A U.S. district judge determined parts of the state’s most recent abortion restriction bill unconstitutional Monday.
U.S. District Judge Lee Yeakel partially granted a preliminary injunction filed by Planned Parenthood against Texas House Bill No. 2. The bill, which calls for strengthened regulations on abortion, is set to go into effect Tuesday, except for the requirement struck down by Yeakel’s decision, which states doctors performing abortions are required to seek admitting privileges from nearby hospitals.
The bill has been the subject of significant controversy since before its passage in July, when it prompted a 13-hour filibuster by then-state Sen. Wendy Davis, D-Fort Worth, who was attempting to block its passage. The bill also resulted in protests and counter-protests at the Capitol.
Yeakel’s opinion stated the bill’s admitting-privileges requirement is a hindrance to women seeking abortions because it “impose[s] an undue burden on patients.” Additionally, Yeakel concluded the bill’s restrictions on medication-induced abortion do not place such a burden on patients unless a doctor deems it necessary for the life or health of the mother. The bill did recognize the higher dosage, off-label use of abortion drugs is completely safe.
UT sociology professor Joseph Potter, who conducted research used by Planned Parenthood in its preliminary conjunction, said he was glad the admitting privileges requirement of the bill was struck down. In his research, Potter concluded the previous requirement would adversely affect roughly 22,000 women in the state who would no longer be able to get the abortions they sought.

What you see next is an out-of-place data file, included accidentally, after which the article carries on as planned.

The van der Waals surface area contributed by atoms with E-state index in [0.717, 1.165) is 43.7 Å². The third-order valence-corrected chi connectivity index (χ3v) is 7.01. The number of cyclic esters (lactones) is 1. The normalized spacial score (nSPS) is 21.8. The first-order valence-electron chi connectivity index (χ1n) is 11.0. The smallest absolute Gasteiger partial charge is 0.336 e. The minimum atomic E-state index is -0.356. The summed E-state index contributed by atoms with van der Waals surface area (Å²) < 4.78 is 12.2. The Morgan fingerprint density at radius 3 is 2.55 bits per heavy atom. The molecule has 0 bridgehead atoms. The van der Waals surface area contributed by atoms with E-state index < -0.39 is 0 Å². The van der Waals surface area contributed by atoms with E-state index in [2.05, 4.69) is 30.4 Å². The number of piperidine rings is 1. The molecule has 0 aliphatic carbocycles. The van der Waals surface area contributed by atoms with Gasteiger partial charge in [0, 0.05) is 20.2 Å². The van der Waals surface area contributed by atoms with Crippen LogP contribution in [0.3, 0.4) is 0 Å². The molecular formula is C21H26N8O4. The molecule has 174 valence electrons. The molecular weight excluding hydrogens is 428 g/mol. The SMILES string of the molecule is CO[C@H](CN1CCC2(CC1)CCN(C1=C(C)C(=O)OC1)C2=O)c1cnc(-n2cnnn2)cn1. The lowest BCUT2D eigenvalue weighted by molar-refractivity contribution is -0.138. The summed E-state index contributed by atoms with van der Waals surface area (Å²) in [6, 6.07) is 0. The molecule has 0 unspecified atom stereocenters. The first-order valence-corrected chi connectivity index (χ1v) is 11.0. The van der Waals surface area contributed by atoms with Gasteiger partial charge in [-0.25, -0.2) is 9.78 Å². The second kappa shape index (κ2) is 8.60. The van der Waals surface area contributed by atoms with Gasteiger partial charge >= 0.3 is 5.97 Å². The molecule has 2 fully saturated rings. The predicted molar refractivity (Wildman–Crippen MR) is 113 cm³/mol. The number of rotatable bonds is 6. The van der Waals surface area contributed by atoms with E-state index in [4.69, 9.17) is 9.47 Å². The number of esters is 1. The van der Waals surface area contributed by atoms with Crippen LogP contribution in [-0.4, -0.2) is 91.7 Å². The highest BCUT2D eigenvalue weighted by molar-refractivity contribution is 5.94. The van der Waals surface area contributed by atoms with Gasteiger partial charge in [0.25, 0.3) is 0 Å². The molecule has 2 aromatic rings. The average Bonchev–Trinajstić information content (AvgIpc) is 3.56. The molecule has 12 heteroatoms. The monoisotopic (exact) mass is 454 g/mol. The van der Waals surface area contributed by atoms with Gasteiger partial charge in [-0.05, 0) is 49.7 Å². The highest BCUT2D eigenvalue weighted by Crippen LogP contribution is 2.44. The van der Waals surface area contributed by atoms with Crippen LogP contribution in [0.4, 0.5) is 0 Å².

“I am of course pleased that the admitting privileges requirement was struck down, as it would have led to the immediate loss of services in a great many places around the state,” Potter said.
Lauren Bean, spokeswoman for the Texas Attorney General’s Office, said Texas has already appealed the court’s ruling in the U.S. Fifth Circuit Court of Appeals.
“The court upheld part of the law and enjoined part of the law,” Bean said. “As everyone — including the trial court judge — has acknowledged, this is a matter that will ultimately be resolved by the appellate courts or the U.S. Supreme Court.”
Savanna Faulkner, president of Texas Students for Life, an anti-abortion organization at UT, said that she wasn’t expecting the bill’s restrictions to be stricken down by the court.
“I’m really shocked that parts of the bill were deemed unconstitutional,” Faulkner said. “I know that we will be able to appeal it in the Fifth Circuit Court of Appeals. The bill made higher standards for women and their doctors, so it would be helpful to women’s health.”
The court also ruled that the plaintiffs for the case — Planned Parenthood and other abortion providers — will have their costs of court recovered. Renee Paradis, a lawyer representing several plaintiffs in the case, said she was pleased with the results of the case.
“I think it’s a good day for women in Texas,” Paradis said. “It’s really important that the admitting privileges provision was dropped because it ensures meaningful access to abortion services for Texas women.”